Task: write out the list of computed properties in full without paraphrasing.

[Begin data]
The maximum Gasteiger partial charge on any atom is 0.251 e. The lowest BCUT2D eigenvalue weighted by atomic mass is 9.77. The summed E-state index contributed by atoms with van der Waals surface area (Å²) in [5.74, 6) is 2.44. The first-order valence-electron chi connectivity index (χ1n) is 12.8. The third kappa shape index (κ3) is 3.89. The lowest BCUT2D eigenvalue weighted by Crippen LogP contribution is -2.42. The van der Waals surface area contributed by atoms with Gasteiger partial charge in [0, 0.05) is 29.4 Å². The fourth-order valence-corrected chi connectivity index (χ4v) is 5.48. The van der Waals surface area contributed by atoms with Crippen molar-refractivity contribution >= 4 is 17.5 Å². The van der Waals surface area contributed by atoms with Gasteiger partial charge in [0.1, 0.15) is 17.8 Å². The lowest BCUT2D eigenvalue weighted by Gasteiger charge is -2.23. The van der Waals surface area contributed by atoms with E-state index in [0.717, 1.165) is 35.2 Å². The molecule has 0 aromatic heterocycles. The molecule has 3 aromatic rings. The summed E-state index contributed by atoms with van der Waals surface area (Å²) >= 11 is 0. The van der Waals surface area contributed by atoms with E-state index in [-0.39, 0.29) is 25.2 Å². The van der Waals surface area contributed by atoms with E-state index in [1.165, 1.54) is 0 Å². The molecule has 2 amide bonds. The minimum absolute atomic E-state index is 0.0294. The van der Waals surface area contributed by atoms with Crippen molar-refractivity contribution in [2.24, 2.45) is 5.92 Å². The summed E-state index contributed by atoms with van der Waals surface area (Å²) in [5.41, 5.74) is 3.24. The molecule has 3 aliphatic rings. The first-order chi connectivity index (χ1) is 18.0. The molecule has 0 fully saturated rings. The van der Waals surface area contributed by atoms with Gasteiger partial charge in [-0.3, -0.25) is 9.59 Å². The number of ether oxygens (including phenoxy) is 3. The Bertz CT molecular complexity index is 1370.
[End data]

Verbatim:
The maximum Gasteiger partial charge on any atom is 0.251 e. The lowest BCUT2D eigenvalue weighted by atomic mass is 9.77. The summed E-state index contributed by atoms with van der Waals surface area (Å²) in [5.74, 6) is 2.44. The first-order valence-electron chi connectivity index (χ1n) is 12.8. The third kappa shape index (κ3) is 3.89. The lowest BCUT2D eigenvalue weighted by Crippen LogP contribution is -2.42. The van der Waals surface area contributed by atoms with Gasteiger partial charge in [0, 0.05) is 29.4 Å². The fourth-order valence-corrected chi connectivity index (χ4v) is 5.48. The van der Waals surface area contributed by atoms with Crippen molar-refractivity contribution >= 4 is 17.5 Å². The van der Waals surface area contributed by atoms with Gasteiger partial charge in [0.1, 0.15) is 17.8 Å². The lowest BCUT2D eigenvalue weighted by Gasteiger charge is -2.23. The van der Waals surface area contributed by atoms with E-state index in [0.717, 1.165) is 35.2 Å². The molecule has 0 aromatic heterocycles. The molecule has 3 aromatic rings. The summed E-state index contributed by atoms with van der Waals surface area (Å²) >= 11 is 0. The van der Waals surface area contributed by atoms with E-state index in [-0.39, 0.29) is 25.2 Å². The van der Waals surface area contributed by atoms with E-state index in [1.165, 1.54) is 0 Å². The molecule has 2 amide bonds. The minimum absolute atomic E-state index is 0.0294. The van der Waals surface area contributed by atoms with Crippen molar-refractivity contribution in [2.24, 2.45) is 5.92 Å². The summed E-state index contributed by atoms with van der Waals surface area (Å²) in [5.41, 5.74) is 3.24. The molecule has 3 aliphatic rings. The first-order chi connectivity index (χ1) is 18.0. The molecule has 0 fully saturated rings. The van der Waals surface area contributed by atoms with Gasteiger partial charge in [-0.3, -0.25) is 9.59 Å². The number of ether oxygens (including phenoxy) is 3. The Bertz CT molecular complexity index is 1370.